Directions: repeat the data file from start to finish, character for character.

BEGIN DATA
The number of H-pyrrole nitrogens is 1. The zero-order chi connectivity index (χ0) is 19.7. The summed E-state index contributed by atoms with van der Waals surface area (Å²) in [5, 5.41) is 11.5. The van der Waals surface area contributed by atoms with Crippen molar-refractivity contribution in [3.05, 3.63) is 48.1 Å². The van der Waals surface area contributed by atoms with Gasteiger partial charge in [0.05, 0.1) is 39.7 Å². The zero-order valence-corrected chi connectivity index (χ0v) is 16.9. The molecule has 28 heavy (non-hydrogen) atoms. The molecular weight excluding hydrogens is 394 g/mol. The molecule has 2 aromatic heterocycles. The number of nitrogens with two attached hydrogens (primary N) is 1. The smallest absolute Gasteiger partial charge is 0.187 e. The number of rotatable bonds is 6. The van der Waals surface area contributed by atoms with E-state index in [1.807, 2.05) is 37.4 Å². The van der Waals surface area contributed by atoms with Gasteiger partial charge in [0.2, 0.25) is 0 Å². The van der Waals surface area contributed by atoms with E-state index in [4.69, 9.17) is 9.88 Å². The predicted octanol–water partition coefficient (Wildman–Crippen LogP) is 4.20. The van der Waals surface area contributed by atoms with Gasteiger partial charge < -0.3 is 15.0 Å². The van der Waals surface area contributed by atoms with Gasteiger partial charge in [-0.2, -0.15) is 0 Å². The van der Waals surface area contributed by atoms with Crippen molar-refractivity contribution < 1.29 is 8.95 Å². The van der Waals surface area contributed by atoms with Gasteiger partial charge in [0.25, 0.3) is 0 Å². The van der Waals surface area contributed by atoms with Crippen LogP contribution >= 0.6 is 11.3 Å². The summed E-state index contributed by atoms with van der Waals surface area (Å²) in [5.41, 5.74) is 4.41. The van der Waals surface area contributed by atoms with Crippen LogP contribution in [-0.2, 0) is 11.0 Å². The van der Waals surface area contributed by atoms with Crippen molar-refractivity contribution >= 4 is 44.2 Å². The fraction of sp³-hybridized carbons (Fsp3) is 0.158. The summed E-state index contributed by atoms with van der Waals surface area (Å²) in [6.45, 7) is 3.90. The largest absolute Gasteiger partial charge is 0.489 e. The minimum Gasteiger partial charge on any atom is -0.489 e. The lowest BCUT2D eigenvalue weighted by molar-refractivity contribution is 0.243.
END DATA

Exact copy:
The number of H-pyrrole nitrogens is 1. The zero-order chi connectivity index (χ0) is 19.7. The summed E-state index contributed by atoms with van der Waals surface area (Å²) in [5, 5.41) is 11.5. The van der Waals surface area contributed by atoms with Crippen molar-refractivity contribution in [3.05, 3.63) is 48.1 Å². The van der Waals surface area contributed by atoms with Gasteiger partial charge in [0.05, 0.1) is 39.7 Å². The zero-order valence-corrected chi connectivity index (χ0v) is 16.9. The molecule has 28 heavy (non-hydrogen) atoms. The molecular weight excluding hydrogens is 394 g/mol. The molecule has 2 aromatic heterocycles. The number of nitrogens with two attached hydrogens (primary N) is 1. The smallest absolute Gasteiger partial charge is 0.187 e. The number of rotatable bonds is 6. The van der Waals surface area contributed by atoms with E-state index in [1.807, 2.05) is 37.4 Å². The van der Waals surface area contributed by atoms with Gasteiger partial charge in [0.2, 0.25) is 0 Å². The van der Waals surface area contributed by atoms with E-state index in [4.69, 9.17) is 9.88 Å². The predicted octanol–water partition coefficient (Wildman–Crippen LogP) is 4.20. The van der Waals surface area contributed by atoms with Gasteiger partial charge < -0.3 is 15.0 Å². The van der Waals surface area contributed by atoms with Gasteiger partial charge in [-0.2, -0.15) is 0 Å². The van der Waals surface area contributed by atoms with Crippen molar-refractivity contribution < 1.29 is 8.95 Å². The van der Waals surface area contributed by atoms with Gasteiger partial charge in [0.25, 0.3) is 0 Å². The van der Waals surface area contributed by atoms with Crippen LogP contribution >= 0.6 is 11.3 Å². The summed E-state index contributed by atoms with van der Waals surface area (Å²) in [5.41, 5.74) is 4.41. The van der Waals surface area contributed by atoms with Crippen LogP contribution in [-0.2, 0) is 11.0 Å². The van der Waals surface area contributed by atoms with Crippen molar-refractivity contribution >= 4 is 44.2 Å². The fraction of sp³-hybridized carbons (Fsp3) is 0.158. The summed E-state index contributed by atoms with van der Waals surface area (Å²) in [6.45, 7) is 3.90. The largest absolute Gasteiger partial charge is 0.489 e. The minimum Gasteiger partial charge on any atom is -0.489 e. The lowest BCUT2D eigenvalue weighted by molar-refractivity contribution is 0.243.